Raudys: We're just seeing a massive amount of innovation and investment into the space. It seems like every week, there's a new announcement of a processor setting up whether it's in Arizona or somewhere else. And so, the capacity is starting to get put into place because I think the market is seeing that there's going to be a huge demand for properly recycling these batteries and recovering these valuable materials. It's just a tremendous amount of growth. I think that's fairly obvious. There are a couple of different reasons. One is lithium-ion batteries are a pretty superior technology in terms of energy storage and production. It's increasingly competitive with fossil fuels and that's a good thing. It also allows us to have very portable lives. In pretty much everything that we do these days, it's more likely than not that something that you're using or holding has a rechargeable battery. And so it's really just a new way for powering our lives. But the bigger thing is this move to our electrification is at the core of how we're going to solve climate change.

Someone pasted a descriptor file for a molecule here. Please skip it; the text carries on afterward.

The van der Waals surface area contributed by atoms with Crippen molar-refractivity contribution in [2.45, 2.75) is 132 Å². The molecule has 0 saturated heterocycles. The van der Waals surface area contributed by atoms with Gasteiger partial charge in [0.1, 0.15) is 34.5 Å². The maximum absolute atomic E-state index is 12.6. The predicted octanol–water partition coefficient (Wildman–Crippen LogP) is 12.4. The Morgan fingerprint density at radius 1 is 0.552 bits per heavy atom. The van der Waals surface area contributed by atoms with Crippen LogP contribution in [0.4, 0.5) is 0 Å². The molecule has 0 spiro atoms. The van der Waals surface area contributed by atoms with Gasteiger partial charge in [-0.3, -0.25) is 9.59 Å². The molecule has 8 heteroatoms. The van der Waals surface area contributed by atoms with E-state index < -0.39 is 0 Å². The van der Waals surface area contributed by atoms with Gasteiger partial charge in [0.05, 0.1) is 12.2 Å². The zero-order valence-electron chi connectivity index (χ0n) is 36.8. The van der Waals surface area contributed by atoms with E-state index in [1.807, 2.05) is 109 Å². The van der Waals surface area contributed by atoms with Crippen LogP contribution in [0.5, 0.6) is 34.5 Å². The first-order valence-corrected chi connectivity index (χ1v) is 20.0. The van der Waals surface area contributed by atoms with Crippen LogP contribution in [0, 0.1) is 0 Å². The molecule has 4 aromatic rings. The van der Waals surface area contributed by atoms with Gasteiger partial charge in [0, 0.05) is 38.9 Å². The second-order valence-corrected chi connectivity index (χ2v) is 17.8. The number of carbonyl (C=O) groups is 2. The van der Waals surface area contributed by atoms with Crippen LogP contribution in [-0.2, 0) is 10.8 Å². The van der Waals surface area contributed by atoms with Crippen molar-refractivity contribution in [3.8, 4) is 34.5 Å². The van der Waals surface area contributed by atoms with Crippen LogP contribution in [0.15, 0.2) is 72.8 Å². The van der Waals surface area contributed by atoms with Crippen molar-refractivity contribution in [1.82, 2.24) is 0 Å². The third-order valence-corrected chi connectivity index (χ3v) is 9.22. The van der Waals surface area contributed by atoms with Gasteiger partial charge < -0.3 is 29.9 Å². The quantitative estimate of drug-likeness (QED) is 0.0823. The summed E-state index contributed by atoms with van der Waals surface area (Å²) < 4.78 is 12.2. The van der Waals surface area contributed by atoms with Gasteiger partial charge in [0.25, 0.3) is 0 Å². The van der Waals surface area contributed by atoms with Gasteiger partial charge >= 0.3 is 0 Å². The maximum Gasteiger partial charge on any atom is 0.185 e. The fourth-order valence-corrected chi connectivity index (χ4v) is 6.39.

If you think about President Biden's announcement that the U.S. is going to commit to having our carbon emissions down 50% by 2033, that's a pretty aggressive goal. That's not going to happen without significant electrification, which does not happen without these batteries. And you know, that's whether it's an electric vehicle rolling down the street that replaces an internal combustion engine. But it's also energy storage for grid storage, or for grid application. So if you're building a solar or wind farm, you need to make sure you've got a reliable grid, you're going to have to install some significant amount of lithium ion batteries, those are eventually going to have to come out of service. And generally, we're talking about five to seven years, until buildings are already starting to come out of service. Batteries really are the core, biggest transformation we're seeing in the economy, the global economy, since the first Industrial Revolution. It is just that big. And it's actually going to happen a lot faster.